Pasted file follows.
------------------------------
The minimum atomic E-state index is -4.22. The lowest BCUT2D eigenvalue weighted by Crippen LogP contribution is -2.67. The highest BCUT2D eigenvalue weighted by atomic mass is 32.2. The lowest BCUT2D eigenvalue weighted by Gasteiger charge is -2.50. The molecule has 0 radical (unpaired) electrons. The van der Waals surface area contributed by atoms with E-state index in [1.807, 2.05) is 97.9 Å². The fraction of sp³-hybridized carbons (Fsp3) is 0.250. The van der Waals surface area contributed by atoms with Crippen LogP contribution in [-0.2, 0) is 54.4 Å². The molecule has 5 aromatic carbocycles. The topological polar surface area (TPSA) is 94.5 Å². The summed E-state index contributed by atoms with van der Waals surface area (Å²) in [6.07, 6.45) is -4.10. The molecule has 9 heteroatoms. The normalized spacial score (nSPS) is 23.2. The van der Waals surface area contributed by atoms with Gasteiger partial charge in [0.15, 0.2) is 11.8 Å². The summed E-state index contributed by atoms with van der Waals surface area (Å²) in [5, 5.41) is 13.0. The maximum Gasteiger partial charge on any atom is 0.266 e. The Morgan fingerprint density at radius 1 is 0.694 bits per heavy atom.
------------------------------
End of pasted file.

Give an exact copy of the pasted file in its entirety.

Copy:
The minimum atomic E-state index is -4.22. The lowest BCUT2D eigenvalue weighted by Crippen LogP contribution is -2.67. The highest BCUT2D eigenvalue weighted by atomic mass is 32.2. The lowest BCUT2D eigenvalue weighted by Gasteiger charge is -2.50. The molecule has 0 radical (unpaired) electrons. The van der Waals surface area contributed by atoms with E-state index in [1.807, 2.05) is 97.9 Å². The fraction of sp³-hybridized carbons (Fsp3) is 0.250. The van der Waals surface area contributed by atoms with Crippen LogP contribution in [-0.2, 0) is 54.4 Å². The molecule has 5 aromatic carbocycles. The topological polar surface area (TPSA) is 94.5 Å². The summed E-state index contributed by atoms with van der Waals surface area (Å²) in [6.07, 6.45) is -4.10. The molecule has 9 heteroatoms. The normalized spacial score (nSPS) is 23.2. The van der Waals surface area contributed by atoms with Gasteiger partial charge in [0.15, 0.2) is 11.8 Å². The summed E-state index contributed by atoms with van der Waals surface area (Å²) in [5, 5.41) is 13.0. The maximum Gasteiger partial charge on any atom is 0.266 e. The Morgan fingerprint density at radius 1 is 0.694 bits per heavy atom.